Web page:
My son told me his eye felt like they were going to pop out of his head. This went on for 4 days, many doctor visits, and exrays. They finally said he was having migraines! I guess your eyeballs really do feel like they're going to pop out of your head when you have a migraine if you think about it?

Hope you guys are not affected by the hurricane that hit there?
take care

Flossy said...

My harry bear is a little like that - and I guess I was the same when I was a kid. Kids have an interesting way of explaining their feelings ad thoughts - the best we can do is try and understand, and never, ever put them down for it, or make light of it.

I fear I'm still fanciful and full of strange thoughts and feelings...

TUFFENUF said...

I am glad that you have good recall of your childhood thoughts, it makes you a better parent.

Motherkitty said...

Well, we hope Laura Lou's head is now the right size for her neck. When I was very, very young, and not feeling well, I used to dream of floating through outer space and flying past planets, with a heaviness weighing on my chest. It was all very strange and I dreamt this same dream for years. But, I was never able to verbalize this dream and feeling of suppression to my mother or anyone else.

It is good that she is able to talk to you about these things. And, it shows what a good mother you are to your lovely children that you show your understanding (however silly these things may seem).

We had a wonderful time at the party and I will post some pictures tomorrow. Right now, I'm for bed.

manababies said...

This is very interesting to me. Just today I was trying to remember things about my childhood... specific things about events or people, much like things my daughter remembers. Oddly enough, I don't remember much and I'm not sure why. My mom tells me I was a very serious child. Quiet, reserved, and terribly shy. I'm not like that any longer. So I almost want to believe I was a different person. But this has made me realize that childhood memories are so important. I think it does help one become a better parent actually.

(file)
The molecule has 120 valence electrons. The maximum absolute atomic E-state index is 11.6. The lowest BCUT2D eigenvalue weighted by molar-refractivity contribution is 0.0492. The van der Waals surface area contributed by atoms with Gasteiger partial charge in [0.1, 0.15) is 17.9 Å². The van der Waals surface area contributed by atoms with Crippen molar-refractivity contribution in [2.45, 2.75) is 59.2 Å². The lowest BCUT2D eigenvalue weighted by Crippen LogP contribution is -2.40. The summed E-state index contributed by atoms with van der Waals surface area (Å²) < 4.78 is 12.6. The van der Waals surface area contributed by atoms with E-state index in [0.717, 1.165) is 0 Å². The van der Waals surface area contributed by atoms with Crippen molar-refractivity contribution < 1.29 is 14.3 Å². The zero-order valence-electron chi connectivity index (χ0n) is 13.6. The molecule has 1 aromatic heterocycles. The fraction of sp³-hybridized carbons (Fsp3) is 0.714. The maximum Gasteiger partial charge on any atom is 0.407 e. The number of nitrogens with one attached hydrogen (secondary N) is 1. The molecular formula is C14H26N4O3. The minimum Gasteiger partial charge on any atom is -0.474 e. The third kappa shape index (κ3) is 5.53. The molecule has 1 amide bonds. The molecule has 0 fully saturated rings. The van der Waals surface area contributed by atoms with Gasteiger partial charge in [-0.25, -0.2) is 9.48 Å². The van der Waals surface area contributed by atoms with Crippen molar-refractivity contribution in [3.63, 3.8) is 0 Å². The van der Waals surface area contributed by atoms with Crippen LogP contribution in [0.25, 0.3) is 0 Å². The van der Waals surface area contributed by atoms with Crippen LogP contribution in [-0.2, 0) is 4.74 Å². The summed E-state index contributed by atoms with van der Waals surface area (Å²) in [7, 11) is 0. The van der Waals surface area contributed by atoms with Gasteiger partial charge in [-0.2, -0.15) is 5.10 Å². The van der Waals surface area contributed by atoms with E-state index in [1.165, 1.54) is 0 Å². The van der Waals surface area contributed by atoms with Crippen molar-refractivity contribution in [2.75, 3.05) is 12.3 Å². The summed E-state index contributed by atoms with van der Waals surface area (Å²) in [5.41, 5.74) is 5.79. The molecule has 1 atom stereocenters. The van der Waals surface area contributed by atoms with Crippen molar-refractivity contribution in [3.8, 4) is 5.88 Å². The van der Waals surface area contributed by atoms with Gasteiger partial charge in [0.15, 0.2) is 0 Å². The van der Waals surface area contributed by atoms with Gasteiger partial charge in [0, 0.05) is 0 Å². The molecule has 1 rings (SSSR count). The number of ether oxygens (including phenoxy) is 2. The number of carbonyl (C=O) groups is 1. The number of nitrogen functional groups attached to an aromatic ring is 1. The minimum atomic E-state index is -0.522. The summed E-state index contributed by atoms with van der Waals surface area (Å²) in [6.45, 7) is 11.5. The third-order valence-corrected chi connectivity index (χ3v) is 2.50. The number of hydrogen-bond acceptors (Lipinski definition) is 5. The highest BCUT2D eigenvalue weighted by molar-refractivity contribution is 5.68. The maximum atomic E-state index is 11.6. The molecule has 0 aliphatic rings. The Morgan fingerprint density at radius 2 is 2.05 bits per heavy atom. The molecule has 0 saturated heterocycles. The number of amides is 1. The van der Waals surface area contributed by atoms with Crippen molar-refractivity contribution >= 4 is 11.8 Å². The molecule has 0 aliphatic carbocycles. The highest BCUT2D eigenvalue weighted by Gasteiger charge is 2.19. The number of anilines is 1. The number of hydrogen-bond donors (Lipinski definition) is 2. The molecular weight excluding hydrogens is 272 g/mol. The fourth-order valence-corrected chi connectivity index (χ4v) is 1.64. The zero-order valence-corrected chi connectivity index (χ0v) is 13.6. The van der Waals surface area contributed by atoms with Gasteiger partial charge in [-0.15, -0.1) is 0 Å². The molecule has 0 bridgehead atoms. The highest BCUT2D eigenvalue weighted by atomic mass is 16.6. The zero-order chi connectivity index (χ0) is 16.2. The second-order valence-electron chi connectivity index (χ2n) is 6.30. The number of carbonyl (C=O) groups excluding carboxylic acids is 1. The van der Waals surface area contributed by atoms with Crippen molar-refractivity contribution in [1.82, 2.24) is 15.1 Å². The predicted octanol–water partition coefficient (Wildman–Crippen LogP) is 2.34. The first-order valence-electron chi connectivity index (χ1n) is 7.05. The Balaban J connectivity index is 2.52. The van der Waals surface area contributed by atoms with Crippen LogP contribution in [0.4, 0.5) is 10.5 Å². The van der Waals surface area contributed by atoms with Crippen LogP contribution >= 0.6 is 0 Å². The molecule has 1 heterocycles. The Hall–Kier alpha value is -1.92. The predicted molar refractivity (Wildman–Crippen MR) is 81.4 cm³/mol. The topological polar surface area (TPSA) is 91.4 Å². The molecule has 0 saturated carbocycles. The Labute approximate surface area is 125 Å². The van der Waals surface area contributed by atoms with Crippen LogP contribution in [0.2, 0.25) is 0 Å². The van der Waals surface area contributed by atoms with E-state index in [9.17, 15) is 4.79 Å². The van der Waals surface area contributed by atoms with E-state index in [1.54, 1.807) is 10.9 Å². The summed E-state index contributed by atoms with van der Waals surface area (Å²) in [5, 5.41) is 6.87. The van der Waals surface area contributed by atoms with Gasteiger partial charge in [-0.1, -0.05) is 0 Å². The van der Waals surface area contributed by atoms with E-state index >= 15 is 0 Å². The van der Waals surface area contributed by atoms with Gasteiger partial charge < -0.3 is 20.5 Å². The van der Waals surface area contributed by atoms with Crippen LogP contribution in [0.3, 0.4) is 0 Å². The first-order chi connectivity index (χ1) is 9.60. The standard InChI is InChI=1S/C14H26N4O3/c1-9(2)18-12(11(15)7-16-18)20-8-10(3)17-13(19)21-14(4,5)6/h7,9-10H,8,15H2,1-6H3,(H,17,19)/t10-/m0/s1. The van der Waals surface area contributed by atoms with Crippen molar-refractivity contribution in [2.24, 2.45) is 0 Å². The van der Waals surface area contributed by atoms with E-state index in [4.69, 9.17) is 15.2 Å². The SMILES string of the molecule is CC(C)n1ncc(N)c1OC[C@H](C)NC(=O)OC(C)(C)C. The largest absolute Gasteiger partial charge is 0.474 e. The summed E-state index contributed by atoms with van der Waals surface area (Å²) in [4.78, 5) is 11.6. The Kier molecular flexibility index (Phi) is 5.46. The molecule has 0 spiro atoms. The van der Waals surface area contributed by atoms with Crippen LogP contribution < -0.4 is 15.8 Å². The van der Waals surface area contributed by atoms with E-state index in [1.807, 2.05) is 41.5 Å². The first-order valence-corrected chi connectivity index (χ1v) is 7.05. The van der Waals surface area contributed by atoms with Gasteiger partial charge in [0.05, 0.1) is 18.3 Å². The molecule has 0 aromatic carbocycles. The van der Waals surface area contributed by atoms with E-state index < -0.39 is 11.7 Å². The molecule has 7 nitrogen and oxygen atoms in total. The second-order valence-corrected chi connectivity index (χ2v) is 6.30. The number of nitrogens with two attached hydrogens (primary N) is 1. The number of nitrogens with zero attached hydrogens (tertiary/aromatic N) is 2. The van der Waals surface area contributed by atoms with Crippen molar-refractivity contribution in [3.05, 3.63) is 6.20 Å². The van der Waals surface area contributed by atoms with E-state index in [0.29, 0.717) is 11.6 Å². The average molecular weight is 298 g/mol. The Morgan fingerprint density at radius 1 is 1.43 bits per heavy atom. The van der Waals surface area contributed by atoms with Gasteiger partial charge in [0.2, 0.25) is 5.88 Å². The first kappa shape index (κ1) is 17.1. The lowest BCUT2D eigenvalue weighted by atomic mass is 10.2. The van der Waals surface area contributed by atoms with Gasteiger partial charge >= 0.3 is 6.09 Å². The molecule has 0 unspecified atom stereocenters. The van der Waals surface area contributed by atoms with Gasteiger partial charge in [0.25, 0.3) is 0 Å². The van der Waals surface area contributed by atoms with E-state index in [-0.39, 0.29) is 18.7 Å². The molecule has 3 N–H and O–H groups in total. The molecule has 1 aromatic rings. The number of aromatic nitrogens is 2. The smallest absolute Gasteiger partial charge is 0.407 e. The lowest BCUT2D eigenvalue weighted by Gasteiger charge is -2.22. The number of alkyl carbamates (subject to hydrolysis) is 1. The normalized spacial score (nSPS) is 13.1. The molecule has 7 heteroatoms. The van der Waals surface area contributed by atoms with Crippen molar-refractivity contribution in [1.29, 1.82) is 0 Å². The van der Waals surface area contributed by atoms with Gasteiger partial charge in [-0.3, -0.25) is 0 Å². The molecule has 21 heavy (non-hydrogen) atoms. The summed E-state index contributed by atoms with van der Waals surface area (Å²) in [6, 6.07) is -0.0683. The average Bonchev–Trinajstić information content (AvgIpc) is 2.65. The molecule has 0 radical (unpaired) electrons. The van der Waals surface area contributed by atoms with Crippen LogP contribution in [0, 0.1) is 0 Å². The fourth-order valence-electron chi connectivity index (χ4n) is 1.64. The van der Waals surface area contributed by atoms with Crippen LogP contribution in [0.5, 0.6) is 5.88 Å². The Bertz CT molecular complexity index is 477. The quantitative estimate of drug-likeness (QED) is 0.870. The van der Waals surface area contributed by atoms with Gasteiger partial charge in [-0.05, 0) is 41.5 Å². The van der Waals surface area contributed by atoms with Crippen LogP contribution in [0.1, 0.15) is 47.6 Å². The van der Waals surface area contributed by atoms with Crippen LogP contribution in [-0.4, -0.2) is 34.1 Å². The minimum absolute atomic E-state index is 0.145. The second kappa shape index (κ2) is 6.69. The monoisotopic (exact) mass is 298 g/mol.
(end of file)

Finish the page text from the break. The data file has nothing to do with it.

It is funny how kids communicate things to parents. And you know, if you took everything too seriously, like what I do quite often, it really would be so hard to relate to them. I think that's the issue my mom had... and still does come to think of it :)

doubleknot said...

Laura is a very lucky child to have a mother like you. Too many parents would just fluff it off and say it was silly.
Hope she recovered from her fever.

Abandoned in Pasadena said...

Jelly, you are a very caring & thoughtful mother and it sounds like you can relate to Laura feelings and you are also willing to take the time to listen to her. I had lots of nightmares as a child that started when I was 8 and nobody seemed to care or want to listen...so your little Laura is very lucky to have you as her mother.

Our return trip home on Sunday took much longer than it should have because we had stick-beaks and stopped everywhere that looked interesting.

Kerri said...

Your Laura verbalized that heavy-headed feeling very well. Maybe she'll be a descriptive writer like her mum.
My Kylie (oldest daughter) went through a stage of being afraid of my houseplants after watching an episode of the twilight zone. Sensitive kids seem to have vivid imaginations. I wonder if they grow up to be the most creative adults.
You sounded like a pretty normal child to me...perhaps a little more able (or willing) to verbalize than some :)
I wish you'd been there to listen to that author. He was so interesting!